Redesigning the Kitchen: A Mobile Hearth for Collectivist Action (The Kitchen Lab), Summer 2012
A collaboration between the Walker Art Center and the University of Minnesota.
Course meets at the Walker Art Center
June 18-29, M-F, 10 a.m. to 4:00 p.m.
LA 5405, section 2, 2 credits
For: Graduate students and upper level undergraduates from any major, with permission of instructors. Maximum16 students
Instructors: Carl DiSalvo, Betsy DiSalvo, and Rebecca Krinke
Questions?: Contact Rebecca Krinke at email@example.com
The Kitchen Lab is an art-design studio course concerned with re-conceiving the kitchen: its ingredients, structure, and functions. Students will consider the design and use of kitchens from an array of vantage points: studio art, social practice, landscape architecture, food systems, urban planning, interaction design, ceramics, public health, cultural studies, theater, engineering, and more. Participants will design and build a new kind of kitchen—a modular, multifaceted public “lab” with tools for use on the Walker’s Open Field and in the city, where people congregate for experiences with food and in the process spark new kinds of social interaction and civic engagement.
As part of the class, students will be exposed to theories and practices of community engagement, experience design, socially engaged art and design, informal leaning, qualitative and design research methods for socially engaged art and design. The course will feature guest speakers and invited reviewers. The outcomes of the course will include a collaborative produced portfolio piece, documentation of the process, and presentation to Walker Art Center staff and local professionals.
Carl and Betsy DiSalvo are an Atlanta-based duo—designers and researchers from the Georgia Institute of Technology—that are expanding, in part, on their “urban foraging” workshop held last summer at the Walker Art Center’s Open Field. In unpacking a constellation of kitchen issues, from organic farming to urban food deserts, that daylong project included forays into downtown Minneapolis’ skyways, farmer’s markets, and storefronts to source materials for a shared meal. As a researcher, Betsy DiSalvo explores the role of culture in informal learning, technology use, and design. She’s also been known to make art with food. Carl DiSalvo investigates the political qualities and potentials of design. Recently, he made a set of icons for cheese. Working together, they develop public programs for museums and communities to foster collective action.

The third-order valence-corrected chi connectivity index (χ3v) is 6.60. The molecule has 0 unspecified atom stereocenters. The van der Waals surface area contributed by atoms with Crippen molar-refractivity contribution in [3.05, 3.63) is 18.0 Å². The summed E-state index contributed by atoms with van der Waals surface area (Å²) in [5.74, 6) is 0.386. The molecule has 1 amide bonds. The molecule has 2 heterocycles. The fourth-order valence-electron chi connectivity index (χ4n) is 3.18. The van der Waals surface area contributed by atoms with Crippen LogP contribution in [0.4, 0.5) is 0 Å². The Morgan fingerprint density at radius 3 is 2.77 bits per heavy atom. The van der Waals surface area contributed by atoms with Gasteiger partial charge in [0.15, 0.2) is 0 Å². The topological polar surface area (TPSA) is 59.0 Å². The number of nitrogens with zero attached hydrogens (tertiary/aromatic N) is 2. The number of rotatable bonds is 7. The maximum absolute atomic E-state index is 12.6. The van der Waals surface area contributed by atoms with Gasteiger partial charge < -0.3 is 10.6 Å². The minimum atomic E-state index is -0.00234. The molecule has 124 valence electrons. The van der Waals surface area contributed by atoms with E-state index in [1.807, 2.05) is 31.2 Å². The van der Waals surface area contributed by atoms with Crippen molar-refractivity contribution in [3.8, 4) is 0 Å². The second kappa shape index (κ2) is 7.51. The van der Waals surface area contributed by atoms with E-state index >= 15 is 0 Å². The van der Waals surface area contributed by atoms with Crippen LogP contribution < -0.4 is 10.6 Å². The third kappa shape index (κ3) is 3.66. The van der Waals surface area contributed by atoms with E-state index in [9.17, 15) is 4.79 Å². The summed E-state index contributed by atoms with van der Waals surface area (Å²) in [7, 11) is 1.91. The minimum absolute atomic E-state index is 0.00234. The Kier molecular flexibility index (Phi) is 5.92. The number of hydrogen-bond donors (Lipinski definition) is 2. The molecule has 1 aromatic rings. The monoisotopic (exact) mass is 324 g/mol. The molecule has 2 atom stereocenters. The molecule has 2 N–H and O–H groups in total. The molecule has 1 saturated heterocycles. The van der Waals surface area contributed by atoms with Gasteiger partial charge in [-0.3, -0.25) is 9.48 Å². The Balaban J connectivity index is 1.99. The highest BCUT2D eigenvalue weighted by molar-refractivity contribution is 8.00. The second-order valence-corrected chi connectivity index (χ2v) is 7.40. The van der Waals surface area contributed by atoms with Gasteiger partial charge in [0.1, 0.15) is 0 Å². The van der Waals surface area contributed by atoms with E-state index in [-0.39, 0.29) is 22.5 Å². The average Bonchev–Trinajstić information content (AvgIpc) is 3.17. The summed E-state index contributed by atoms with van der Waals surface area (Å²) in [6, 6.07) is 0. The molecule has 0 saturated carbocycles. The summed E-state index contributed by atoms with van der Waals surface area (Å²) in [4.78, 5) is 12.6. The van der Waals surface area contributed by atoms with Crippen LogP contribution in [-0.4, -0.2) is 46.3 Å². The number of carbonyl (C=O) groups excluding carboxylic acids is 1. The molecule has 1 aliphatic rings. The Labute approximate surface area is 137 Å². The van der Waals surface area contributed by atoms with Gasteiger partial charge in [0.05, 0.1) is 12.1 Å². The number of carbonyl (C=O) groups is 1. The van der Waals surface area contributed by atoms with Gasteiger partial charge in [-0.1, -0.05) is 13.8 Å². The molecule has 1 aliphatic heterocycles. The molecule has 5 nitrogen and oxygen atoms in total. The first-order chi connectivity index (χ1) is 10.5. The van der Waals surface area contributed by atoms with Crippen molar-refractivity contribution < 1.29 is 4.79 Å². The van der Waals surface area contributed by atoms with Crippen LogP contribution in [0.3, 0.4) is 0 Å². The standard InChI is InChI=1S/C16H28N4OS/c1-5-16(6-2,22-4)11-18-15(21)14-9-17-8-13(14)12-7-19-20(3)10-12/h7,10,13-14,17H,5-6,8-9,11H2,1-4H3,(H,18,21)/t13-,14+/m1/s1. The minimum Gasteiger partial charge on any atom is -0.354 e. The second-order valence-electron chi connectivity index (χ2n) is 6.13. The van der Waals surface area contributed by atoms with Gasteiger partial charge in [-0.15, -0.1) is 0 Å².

Rebecca Krinke is a multi-disciplinary artist and designer working in sculpture, installations, and site art. She disseminates her work through gallery shows and permanent and temporary public works, including her recent participatory, traveling, outdoor public artwork, Unseen/Seen: The Mapping of Joy and Pain, which created a temporary shared social space for emotional engagement and catharsis. She is currently developing Flood Stories, a public sharing of memories of last year’s floods in Fargo, ND. In broad terms, her work deals with relationships of body and space / trauma and recovery. She is Professor of Landscape Architecture at the University of Minnesota.
CORE TEAM: The Kitchen Lab course will feature U of M graduate students Anna Bierbrauer, Erin Garnaas-Holmes, Derek Schilling, and Emily Stover as members of the teaching and production team.
Tagged Anna Bierbauer, Art, Betsy DiSalvo, Carl DiSalvo, collaboration, Community, Derek Schilling, Design, Emily Stover, Erin Garnass-Holmes, Food, Health and Wellness, Kitchen, Kitchen Lab, Landscape Architecture, pedagogic innovation, Rebecca Krinke, Walker Art Center